Thinking of going gluten free? Many people keep gluten-free diets as a way to boost health and energy, to lose weight, or to cope with health conditions. A person with Celiac disease suffers allergic reactions when they ingest gluten. People who can’t tolerate gluten (a protein found in wheat, rye and barley) suffer from inflammation of the small intestine and can endure damage which leads to malabsorption of nutrients and involuntary weight loss. Many people without Celiac disease experience inflammation and other side effects of gluten without even knowing it. This immune dysfunction can cause a variety of health problems but if you don’t know which foods contain this protein, you might not even realize you are suffering from its effects. Read more about gluten here.
A great way to find out if you have gluten allergies, try some of these great gluten-free foods for a few days to see if you notice any benefits from excluding it from your diet. Go here for gluten-free goodness!
What is Gluten? This protein composite is found in foods processed from wheat and related grains. It also helps doughs rise and gives elasticity to dough, providing the chewy texture. Used as a stabilizing agent in products like ice cream and ketchup, it poses a hidden threat to those who do not expect it in foods such as this. Since it is a hazard for those with celiac disease, the U.S. Foods and Drug Administration is still formulating proper labeling for foods that contain gluten.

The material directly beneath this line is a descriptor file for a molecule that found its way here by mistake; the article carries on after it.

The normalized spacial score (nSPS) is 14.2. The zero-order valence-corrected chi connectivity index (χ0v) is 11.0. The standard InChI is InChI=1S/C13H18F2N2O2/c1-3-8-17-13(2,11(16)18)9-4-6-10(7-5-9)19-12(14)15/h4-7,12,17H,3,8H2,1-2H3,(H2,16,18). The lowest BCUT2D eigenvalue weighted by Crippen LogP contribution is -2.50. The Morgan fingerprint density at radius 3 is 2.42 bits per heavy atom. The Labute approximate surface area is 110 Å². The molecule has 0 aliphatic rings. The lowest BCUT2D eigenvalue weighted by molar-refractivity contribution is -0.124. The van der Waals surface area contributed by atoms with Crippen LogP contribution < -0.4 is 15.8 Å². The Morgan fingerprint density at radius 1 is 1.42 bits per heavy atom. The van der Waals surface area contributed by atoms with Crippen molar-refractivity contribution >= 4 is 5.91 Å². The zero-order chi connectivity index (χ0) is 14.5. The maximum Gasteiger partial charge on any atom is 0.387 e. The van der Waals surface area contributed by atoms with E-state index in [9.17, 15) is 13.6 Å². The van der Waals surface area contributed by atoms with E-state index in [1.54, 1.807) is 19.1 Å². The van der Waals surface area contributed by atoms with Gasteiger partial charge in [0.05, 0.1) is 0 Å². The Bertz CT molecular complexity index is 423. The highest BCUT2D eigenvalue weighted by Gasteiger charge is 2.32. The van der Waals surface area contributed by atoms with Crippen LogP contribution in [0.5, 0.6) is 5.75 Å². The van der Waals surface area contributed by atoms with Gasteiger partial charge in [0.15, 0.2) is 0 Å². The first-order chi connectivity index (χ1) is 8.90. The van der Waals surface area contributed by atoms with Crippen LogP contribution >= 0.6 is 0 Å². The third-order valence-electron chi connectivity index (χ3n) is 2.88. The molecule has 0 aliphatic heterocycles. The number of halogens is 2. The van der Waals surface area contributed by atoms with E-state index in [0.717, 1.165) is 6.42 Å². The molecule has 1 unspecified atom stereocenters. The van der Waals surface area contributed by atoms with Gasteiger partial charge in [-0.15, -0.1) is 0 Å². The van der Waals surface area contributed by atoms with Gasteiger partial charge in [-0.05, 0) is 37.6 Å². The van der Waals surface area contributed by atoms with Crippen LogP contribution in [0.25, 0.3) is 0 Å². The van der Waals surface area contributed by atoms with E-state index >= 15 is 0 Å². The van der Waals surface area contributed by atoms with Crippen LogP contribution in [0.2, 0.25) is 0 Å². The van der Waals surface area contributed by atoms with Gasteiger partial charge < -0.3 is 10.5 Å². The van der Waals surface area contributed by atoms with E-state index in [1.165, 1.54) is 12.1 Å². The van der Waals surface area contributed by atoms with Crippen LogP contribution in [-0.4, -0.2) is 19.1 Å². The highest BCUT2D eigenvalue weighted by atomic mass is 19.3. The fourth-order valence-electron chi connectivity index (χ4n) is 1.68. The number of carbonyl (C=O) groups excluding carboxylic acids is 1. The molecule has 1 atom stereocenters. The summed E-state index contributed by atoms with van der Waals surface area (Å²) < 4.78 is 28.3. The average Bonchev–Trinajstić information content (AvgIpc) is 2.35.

Watch this short video for more information on the benefits of a gluten-free diet:
Gluten-Free Cooking Going gluten-free can be challenging. Since gluten-free cooking means learning how to substitute for wheat flour and still keep light, and chewy texture. With baked goods it can be difficult to get the same texture as when cooking with wheat-based flours. Safe grains for baking include: brown rice flour, white rice flour, sorghum flour, millet, and teff. Starches for baking include: potato starch, cornstarch, arrowroot and tapioca starch.
Gluten-Free Baking Tips:
Mix Up the Flours When using a recipe that calls for all-purpose flour or whole wheat flour try a combination of equal parts sorghum flour, tapioca flour and rice flour.
Beware of Baking Powder Since some baking powders contain gluten (although most don’t) be sure to check the label because many are blended with wheat starch.
Use More Butter Gluten-free baking may require more butter as it helps reduce the stickiness of dough, and adds moisture to drier gluten-free doughs.
Here’s 2 basic flour blends to get you started: For cupcakes, cookies, cakes, muffins, and bread: 1 cup sorghum flour, 1/2 cup millet, almond or buckwheat flour, 1 cup tapioca, potato starch or cornstarch, 1 teaspoon xanthan gum
For breakfast muffins, cookie bars and bread: 1 cup sorghum flour, 1/2 cup millet flour, 1/2 cup buckwheat flour or cornmeal, 1/4 cup quinoa or almond flour, 3/4 cup potato starch (not potato flour) or tapioca starch or corn starch, 1 teaspoon xanthan gum